At least five openly transgender women are set to run in next week’s Boston Marathon, raising questions on whether they have an unfair physical advantage or if they are keeping other women from qualifying for the storied race.
In 1967, a Boston Marathon official nearly dragged a woman off the course after she managed to enter the men's-only race, but now, five decades later, race officials are publicly stating transgender runners can compete using the gender they identify with.
"We take people at their word. We register people as they specify themselves to be," Tom Grilk, chief of the Boston Athletic Association, told the Associated Press. "Members of the LGBT community have had a lot to deal with over the years, and we'd rather not add to that burden."
There is a debate, however, about whether or not transgender women, who are born as biological males, have an edge in the competition.
Bob Girandola, an associate professor in the Department of Human Biology at the University of Southern California, told the Boston Herald it could an issue if transgender runners are producing higher levels of testosterone.
“If they still have male gonads, they will have an advantage over other women — there is no way around that,” he said. “It gives them an unfair advantage. Maybe they have to have a separate category if they’re going to do that. It’s a dilemma.”
But for trans women who do lower their testosterone levels, medical experts told the Associated Press there's no evidence of an athletic advantage.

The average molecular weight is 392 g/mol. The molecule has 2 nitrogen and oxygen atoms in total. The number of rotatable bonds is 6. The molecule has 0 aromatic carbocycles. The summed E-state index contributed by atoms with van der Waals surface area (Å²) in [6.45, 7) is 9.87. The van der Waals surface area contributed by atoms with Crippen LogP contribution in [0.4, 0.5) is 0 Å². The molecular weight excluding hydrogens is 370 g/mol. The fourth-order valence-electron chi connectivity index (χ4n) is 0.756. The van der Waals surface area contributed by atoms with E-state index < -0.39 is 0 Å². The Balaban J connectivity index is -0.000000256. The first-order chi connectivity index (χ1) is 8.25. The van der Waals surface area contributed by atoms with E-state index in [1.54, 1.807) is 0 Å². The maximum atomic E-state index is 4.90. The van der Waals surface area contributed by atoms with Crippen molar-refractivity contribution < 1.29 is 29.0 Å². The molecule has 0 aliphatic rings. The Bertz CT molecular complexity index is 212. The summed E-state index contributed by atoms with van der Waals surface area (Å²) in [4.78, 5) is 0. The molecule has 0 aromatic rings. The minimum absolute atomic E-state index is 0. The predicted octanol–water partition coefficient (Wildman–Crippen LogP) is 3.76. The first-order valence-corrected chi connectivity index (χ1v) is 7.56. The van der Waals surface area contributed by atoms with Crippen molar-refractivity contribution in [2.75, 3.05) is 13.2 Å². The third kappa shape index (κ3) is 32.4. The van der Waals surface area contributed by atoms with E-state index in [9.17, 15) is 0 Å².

"That's a misconception and a myth," said Dr. Alex Keuroghlian, director of education and training programs at the Fenway Institute, a health and advocacy center for the Boston LGBT community. "There's no physiologic advantage to being assigned male at birth."
Rather, trans women who take medication to lower their testosterone levels often face side effects such as dehydration, sluggishness and reduced stamina — which can all spell disaster for marathon training, the Associated Press reported.
Although the five transgender women who signed up to run the 26.2-mile race through Boston and its suburbs on April 16 aren't the first, their presence is helping bring clarity to the race's stance on transgender runners.
In the past, it was uncertain how they would be treated. Some simply signed up and ran, while some were too afraid to try, said Amelia Gapin, a transgender woman from Jersey City, New Jersey, who is registered for this year's race.
"It's kind of murky how people handle it," said Gapin, who also leads a social media group for trans runners. "We are such a small percentage of the population that we generally just fly under the radar."
The Associated Press contributed to this report.